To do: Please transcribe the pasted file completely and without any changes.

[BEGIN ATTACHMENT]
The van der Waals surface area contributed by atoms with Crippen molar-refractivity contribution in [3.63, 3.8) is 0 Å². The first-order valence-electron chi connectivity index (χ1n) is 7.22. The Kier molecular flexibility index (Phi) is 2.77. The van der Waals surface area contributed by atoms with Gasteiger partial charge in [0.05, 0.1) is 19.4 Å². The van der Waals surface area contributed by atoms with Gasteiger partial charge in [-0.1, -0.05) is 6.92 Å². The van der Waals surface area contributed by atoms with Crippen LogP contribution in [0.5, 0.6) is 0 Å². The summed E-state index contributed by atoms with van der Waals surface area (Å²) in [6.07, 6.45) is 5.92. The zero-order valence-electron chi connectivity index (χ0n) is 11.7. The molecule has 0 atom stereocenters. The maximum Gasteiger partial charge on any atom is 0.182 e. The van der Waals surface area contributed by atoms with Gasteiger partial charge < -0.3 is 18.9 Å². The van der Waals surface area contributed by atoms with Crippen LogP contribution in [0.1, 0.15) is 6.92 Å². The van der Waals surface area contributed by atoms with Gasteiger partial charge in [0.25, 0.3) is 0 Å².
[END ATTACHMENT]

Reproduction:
The van der Waals surface area contributed by atoms with Crippen molar-refractivity contribution in [3.63, 3.8) is 0 Å². The first-order valence-electron chi connectivity index (χ1n) is 7.22. The Kier molecular flexibility index (Phi) is 2.77. The van der Waals surface area contributed by atoms with Gasteiger partial charge in [0.05, 0.1) is 19.4 Å². The van der Waals surface area contributed by atoms with Gasteiger partial charge in [-0.1, -0.05) is 6.92 Å². The van der Waals surface area contributed by atoms with Crippen LogP contribution in [0.5, 0.6) is 0 Å². The summed E-state index contributed by atoms with van der Waals surface area (Å²) in [6.07, 6.45) is 5.92. The zero-order valence-electron chi connectivity index (χ0n) is 11.7. The molecule has 0 atom stereocenters. The maximum Gasteiger partial charge on any atom is 0.182 e. The van der Waals surface area contributed by atoms with Gasteiger partial charge < -0.3 is 18.9 Å². The van der Waals surface area contributed by atoms with Crippen LogP contribution in [0.1, 0.15) is 6.92 Å². The van der Waals surface area contributed by atoms with Gasteiger partial charge in [0.25, 0.3) is 0 Å².